And so for my penultimate entry. It’s been a narcissistic blast, dearest of Readers, but on Thursday I must return to Blighty—itself incidentally a name bastardised via the Indian army from the Urdu vilayati (foreign). Lest you subscribe to the idiotic Niall Ferguson view that the Brits were a nobly philanthropic bunch of give-give-give imperialist pig-dogs, other words we’ve shamelessly nicked from the subcontinent include shampoo, jungle, cheroots, dungarees, bandana, verandah, bungalow, toddy, curry, punch, mandarin, juggernaut, cummerbund, mongoose, catamaran, yoga, pundit, polo, avatar, chit, loot, thug, dinghy, doolally, coolie, pariah, orange, cot, typhoon, atoll, and nirvana. As James Nicoll says,
The problem with defending the purity of the English language is that English is about as pure as a cribhouse whore. We don’t just borrow words; on occasion, English has pursued other languages down alleyways to beat them unconscious and rifle their pockets for new vocabulary.
Remember that next time you put on your cashmere pyjamas emblazoned with khaki swastikas. (And to answer a question I’ve been asked several times—no, the Jubilee was not met here with shrieking crowds and fireworks, surprisingly enough. The British High Commission, though, did tastefully deck out an elephant in Union Jacks, part of celebrations that it rather surreally claims ‘explain why Britain is such a creative, open, connected and dynamic country to live, work and visit’. As creative as Gary Barlow, as open as Prince Philip’s urinary tract, connected to the globalised world by a flotilla of rowing boats.)
Ahem, where was I? Ah, yes.
‘India’s Nuremberg’: Lutyens’ Delhi and its lovable tyrants
The vast, eerily empty left ventricle of Delhi was once the glorious heart of Imperial Delhi. ‘In its monstrous, almost megalomaniac scale, in its perfect symmetry and arrogant presumption’, the donnish William Dalrymple sees an ‘echo of something Fascist’. Or, as Georges Clemenceau put it more hearteningly in the 1920s, ‘They will make magnificent ruins.’
Above the great Secretariat buildings, Lutyens’ inscription still, er, stands:
LIBERTY WILL NOT DESCEND TO A PEOPLE;
A PEOPLE MUST RAISE THEMSELVES TO LIBERTY;
IT IS A BLESSING WHICH MUST BE EARNED BEFORE IT CAN BE ENJOYED.
This inaccessible, authoritarian ‘lifeless void, this corrupting vacuum’ is now the beating heart of independent India’s democracy. And it’s where I trekked today to interview a very friendly, implausibly chiselled, and frighteningly powerful young bureaucrat.
Shastri Bhavan, home to the coal, oil and mines ministries alongside law, culture, and women’s development, sprawls—but not in Lutyens’ elegantly autocratic style. Instead, it’s more reminiscent of the giant blocky pisspots of Bucharest (a recent holiday destination) and other Soviet concretocracies. Outside, rows of flabby white Ambassador cars loll next to kebab stands and flabby brown soldiers.
Inside is structured chaos. Piles of people clamour for a chit permitting entry, as a woman in the corner stamps blank documents with religious fervour. Pass acquired, the ministries jumble upon one another, a maze of brown walls, half-broken lifts, grey rooms bursting with dusty files, shuffing peons, and the faint pervasive smell of the gents’. The office itself was pristine. I perused an accommodating New Scientist while the bureaucrat deftly dealt with two complainants in a mixture of Hindi and English, fielded three more phone calls, and offered tea. They might be high-handed, but some of these guys are bloody impressive—and they have impeccable manners.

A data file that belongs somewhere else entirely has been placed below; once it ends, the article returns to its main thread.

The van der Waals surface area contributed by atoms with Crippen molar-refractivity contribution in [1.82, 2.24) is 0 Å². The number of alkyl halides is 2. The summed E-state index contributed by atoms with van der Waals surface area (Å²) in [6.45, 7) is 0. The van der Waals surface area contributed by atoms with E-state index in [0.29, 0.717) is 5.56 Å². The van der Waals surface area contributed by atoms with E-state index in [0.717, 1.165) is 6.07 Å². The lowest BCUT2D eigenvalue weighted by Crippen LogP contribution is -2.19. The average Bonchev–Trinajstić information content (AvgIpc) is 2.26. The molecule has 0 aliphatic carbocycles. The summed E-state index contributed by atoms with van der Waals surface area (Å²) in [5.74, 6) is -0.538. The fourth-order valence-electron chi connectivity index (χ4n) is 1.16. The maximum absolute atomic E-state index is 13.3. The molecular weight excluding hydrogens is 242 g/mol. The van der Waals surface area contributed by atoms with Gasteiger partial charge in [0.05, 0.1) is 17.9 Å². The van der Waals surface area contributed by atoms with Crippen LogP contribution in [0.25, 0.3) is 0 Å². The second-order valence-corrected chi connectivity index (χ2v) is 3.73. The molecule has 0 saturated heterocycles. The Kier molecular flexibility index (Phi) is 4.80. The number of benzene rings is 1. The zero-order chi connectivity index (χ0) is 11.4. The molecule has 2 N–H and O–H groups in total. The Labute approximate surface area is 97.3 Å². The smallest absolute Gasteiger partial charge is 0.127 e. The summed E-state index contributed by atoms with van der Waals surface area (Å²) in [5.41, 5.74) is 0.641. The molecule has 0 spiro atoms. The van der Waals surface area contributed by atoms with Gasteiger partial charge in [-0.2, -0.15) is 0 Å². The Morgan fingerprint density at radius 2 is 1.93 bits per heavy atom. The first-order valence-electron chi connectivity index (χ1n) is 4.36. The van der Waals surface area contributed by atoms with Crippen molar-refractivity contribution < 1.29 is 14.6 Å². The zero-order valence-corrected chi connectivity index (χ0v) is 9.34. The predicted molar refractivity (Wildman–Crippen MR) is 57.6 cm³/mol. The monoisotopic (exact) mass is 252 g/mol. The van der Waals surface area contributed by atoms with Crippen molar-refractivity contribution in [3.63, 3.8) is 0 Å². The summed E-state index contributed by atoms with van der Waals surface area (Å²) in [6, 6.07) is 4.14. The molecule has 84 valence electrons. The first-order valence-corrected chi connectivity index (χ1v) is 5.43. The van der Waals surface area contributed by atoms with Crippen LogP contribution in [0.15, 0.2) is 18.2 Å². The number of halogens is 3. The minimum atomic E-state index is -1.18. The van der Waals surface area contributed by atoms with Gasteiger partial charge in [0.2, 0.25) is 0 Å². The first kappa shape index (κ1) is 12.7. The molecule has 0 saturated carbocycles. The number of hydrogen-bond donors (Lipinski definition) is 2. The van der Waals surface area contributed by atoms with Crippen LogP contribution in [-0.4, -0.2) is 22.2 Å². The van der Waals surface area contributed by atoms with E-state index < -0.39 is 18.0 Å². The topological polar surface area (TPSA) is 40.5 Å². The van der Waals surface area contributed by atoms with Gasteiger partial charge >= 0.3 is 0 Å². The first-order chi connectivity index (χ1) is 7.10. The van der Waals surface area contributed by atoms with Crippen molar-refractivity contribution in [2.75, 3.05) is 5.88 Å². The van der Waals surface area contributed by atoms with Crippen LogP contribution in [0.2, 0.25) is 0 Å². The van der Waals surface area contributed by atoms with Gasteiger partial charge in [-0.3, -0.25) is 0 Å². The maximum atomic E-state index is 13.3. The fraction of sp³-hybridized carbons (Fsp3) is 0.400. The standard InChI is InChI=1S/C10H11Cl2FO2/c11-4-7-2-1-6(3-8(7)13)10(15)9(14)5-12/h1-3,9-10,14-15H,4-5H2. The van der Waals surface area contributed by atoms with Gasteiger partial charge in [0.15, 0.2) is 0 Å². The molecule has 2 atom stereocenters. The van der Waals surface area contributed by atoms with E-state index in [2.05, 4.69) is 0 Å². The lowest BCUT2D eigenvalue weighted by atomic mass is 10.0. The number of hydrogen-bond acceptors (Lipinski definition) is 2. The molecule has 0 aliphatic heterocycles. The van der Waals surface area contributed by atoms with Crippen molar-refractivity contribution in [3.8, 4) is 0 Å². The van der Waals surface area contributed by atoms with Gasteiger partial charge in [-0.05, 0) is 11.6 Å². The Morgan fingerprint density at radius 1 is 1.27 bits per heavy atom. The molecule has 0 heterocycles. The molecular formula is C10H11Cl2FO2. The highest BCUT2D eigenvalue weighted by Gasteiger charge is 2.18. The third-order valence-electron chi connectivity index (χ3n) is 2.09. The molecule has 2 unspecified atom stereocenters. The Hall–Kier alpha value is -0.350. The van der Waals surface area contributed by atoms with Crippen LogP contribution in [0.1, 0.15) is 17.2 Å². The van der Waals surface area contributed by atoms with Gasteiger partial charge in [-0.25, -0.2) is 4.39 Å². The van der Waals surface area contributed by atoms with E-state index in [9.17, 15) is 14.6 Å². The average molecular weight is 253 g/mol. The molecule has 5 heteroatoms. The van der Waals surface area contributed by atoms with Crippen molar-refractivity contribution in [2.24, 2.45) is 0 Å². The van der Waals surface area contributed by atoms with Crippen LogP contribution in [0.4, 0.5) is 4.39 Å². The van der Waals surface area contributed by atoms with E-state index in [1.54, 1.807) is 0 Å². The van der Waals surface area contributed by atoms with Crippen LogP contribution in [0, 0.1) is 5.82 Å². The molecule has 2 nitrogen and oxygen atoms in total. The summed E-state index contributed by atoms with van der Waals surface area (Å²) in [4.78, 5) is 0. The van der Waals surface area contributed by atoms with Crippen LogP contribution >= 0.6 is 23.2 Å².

This part of town (or round the corner in the district named after the ‘Indian Machiavelli’, Chanakya—sample quotation: ‘A woman is four times as shy, six times as brave and eight time as libidinous as a man’) was also where last night—feeling like a nine-year-old betrayed by Gareth Southgate all over again—I watched England bellyflop out of Euro 2012. You’ve guessed it: I was at the Italian embassy. Wince. I confess this was God wreaking revenge for my proving the world’s most obnoxious guest at the French embassy during the Six Nations. Sorry, Ashley, it was me—you were but a mere semi-sentient prawn in the karmic sea.
This may lead you to blithely assume all those diplomatic resources are directed at taxpayers or (god forbid) winning over local hearts and minds. Nonono, never fear: the diplomatic cash goes to the diplomats. The Belgian embassy’s beer events are attended almost exclusively by French and Italian embassy staff; ditto for Australian gigs and our noble British representatives overseas. The Americans pretty much hate everyone, of course.
And with that, my guided tour of Delhi must stutter to a halt just as it was getting started. I haven’t told you about the world’s best, melt-in-the-mouth kebabs from the old middle classes’ beloved Khan Chacha (meaty, yes, but when in Rome at least once join in the orgy); or the ghee-dripping Mughal food of Karim’s in the chaotic (illegal electricity-laden) shadow of the Jama Masjid; or how appalled slum children pointed and said, ‘Madam, you are looking very dirty’ after a very public rugby humiliation.
I haven’t ranted about the thrill of sampling (admittedly disgusting) masala ice pops and yak butter tea beneath posters of Tibetan martyrs in Majnu-ka-Tilla; or mounting the stage at a music festival by a lake in hilly Naukuchiatal; or the exhibitionist brown bear and the gharial struck by stones from a music-blaring crowd at Delhi’s dismal zoo; or the bizarrely modernist architecture of the seventeenth-century observatory Jantar Mantar (‘hocus pocus’) just outside the stately, decaying web of Connaught Place; or the serene beauty of the Taj Mahal’s aunt, Humayun’s Tomb.
Delhi, for all your foibles, I shall miss you—and all who sail in you. Shantih, shantih, shantih.